One of the best Ideas i've seen for torpedo protection is to use a series of sonic transducers on the side of a ship to produce a stationary node in the path of an oncoming torpedo. When it hits it, it explodes as if it had hit something solid. (Which effectively, it had.)

I forget where I put that article.

(Think of it as a phased array radar, but with sound wave induced hydraulic compression at the focus of the wave front.)
‘What all the wise men promised has not happened, and what all the damned fools said would happen has come to pass.’
— Lord Melbourne —

GIThruster
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Postby GIThruster » Thu Mar 01, 2012 9:13 pm

I think you mean "anti-node" rather than "node".

Trouble is, you can't set up a standing wave with an open, or 1/4 wave resonator. The most you could do is create a compression wave as a function of the compressor and allow that wave to propagate out and strike an incoming torpedo. You might do that more than once and create positive reinforcement at a specific point, but that would not necessarily be any more powerful a compression than if you had a single transducer at higher power.

The question seems to me is, can you transduce a compression wave of sufficient magnitude to explode a torpedo. My first guess would be not, but I wouldn't be surprised to find I'm wrong.

Better though, is probably to have a smaller, faster torpedo intercept and detonate, and have that compression wave set off the incoming torpedo. The compression from an explosive is far higher than from a sonar transducer, and if you set it off away from the boat, you have far more magnitude where you want it--at the incoming torpedo.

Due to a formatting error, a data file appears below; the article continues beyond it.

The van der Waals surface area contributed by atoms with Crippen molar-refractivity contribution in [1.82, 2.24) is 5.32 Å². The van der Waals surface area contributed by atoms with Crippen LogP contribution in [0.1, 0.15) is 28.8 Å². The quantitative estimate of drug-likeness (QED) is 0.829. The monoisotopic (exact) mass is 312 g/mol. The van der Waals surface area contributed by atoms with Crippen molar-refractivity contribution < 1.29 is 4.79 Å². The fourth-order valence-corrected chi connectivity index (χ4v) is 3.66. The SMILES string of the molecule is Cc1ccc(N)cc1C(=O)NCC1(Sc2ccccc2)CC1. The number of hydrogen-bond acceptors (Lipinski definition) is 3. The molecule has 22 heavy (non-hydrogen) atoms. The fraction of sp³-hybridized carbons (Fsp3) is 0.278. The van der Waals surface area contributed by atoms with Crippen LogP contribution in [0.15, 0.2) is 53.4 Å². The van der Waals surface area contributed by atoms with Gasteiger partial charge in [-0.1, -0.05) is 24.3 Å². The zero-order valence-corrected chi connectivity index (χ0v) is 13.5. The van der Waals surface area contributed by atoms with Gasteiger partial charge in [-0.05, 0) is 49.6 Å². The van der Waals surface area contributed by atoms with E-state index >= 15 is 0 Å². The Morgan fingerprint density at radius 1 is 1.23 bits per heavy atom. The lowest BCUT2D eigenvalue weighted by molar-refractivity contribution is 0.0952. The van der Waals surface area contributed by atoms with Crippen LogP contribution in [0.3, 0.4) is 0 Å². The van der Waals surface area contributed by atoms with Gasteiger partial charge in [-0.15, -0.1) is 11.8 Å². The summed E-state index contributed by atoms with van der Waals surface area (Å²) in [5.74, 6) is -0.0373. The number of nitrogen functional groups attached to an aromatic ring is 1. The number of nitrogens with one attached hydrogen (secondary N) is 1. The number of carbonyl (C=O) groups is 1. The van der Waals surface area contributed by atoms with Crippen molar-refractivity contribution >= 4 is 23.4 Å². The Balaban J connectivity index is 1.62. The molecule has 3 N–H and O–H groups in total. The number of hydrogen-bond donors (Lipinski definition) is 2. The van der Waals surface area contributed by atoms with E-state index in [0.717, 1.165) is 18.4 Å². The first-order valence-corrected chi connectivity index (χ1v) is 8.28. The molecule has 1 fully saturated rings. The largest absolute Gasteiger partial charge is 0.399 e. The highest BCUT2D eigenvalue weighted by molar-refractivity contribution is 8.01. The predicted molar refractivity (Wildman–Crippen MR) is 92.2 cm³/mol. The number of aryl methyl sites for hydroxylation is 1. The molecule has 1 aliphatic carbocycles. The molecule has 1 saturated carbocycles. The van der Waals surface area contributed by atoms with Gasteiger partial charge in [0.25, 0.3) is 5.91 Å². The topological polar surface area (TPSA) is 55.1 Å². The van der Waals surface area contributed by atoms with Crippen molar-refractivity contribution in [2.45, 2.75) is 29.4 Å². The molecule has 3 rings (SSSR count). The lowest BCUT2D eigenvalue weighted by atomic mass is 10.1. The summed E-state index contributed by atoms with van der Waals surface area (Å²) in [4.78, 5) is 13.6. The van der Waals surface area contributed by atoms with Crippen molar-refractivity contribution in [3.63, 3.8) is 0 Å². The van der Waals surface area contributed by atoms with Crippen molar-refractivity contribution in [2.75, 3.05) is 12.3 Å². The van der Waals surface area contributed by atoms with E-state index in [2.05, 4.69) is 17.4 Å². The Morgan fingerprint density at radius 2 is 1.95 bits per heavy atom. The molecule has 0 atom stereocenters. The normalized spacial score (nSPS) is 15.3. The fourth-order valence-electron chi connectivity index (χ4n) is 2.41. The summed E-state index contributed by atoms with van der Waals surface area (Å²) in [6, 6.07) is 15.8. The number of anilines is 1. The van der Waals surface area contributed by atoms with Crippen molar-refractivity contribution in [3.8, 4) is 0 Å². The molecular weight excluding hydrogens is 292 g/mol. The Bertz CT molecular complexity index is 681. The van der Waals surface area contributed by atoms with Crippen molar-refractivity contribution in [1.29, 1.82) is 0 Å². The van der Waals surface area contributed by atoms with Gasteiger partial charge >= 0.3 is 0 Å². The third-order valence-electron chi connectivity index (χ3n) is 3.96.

"Courage is not just a virtue, but the form of every virtue at the testing point." C. S. Lewis

williatw
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Postby williatw » Thu Mar 01, 2012 10:23 pm

GIThruster wrote:I think you mean "anti-node" rather than "node".

Trouble is, you can't set up a standing wave with an open, or 1/4 wave resonator. The most you could do is create a compression wave as a function of the compressor and allow that wave to propagate out and strike an incoming torpedo. You might do that more than once and create positive reinforcement at a specific point, but that would not necessarily be any more powerful a compression than if you had a single transducer at higher power.

The question seems to me is, can you transduce a compression wave of sufficient magnitude to explode a torpedo. My first guess would be not, but I wouldn't be surprised to find I'm wrong.

Better though, is probably to have a smaller, faster torpedo intercept and detonate, and have that compression wave set off the incoming torpedo. The compression from an explosive is far higher than from a sonar transducer, and if you set it off away from the boat, you have far more magnitude where you want it--at the incoming torpedo.

What about my idea? I know that water is transparent in the visible range of spectrum. Of course sea water is not pure water obviously, so that would greatly retard the range of a hypothetical visible wavelength FEL laser. But still, even if it was just few 100 meters surely you could stop a torpedo with that. I understand the Navy uses laser light in the blue-green part of the spectrum to communicate with submerged subs. A high power laser firing in short pulses would be what I would picture. Could be on a surface ship or on a sub.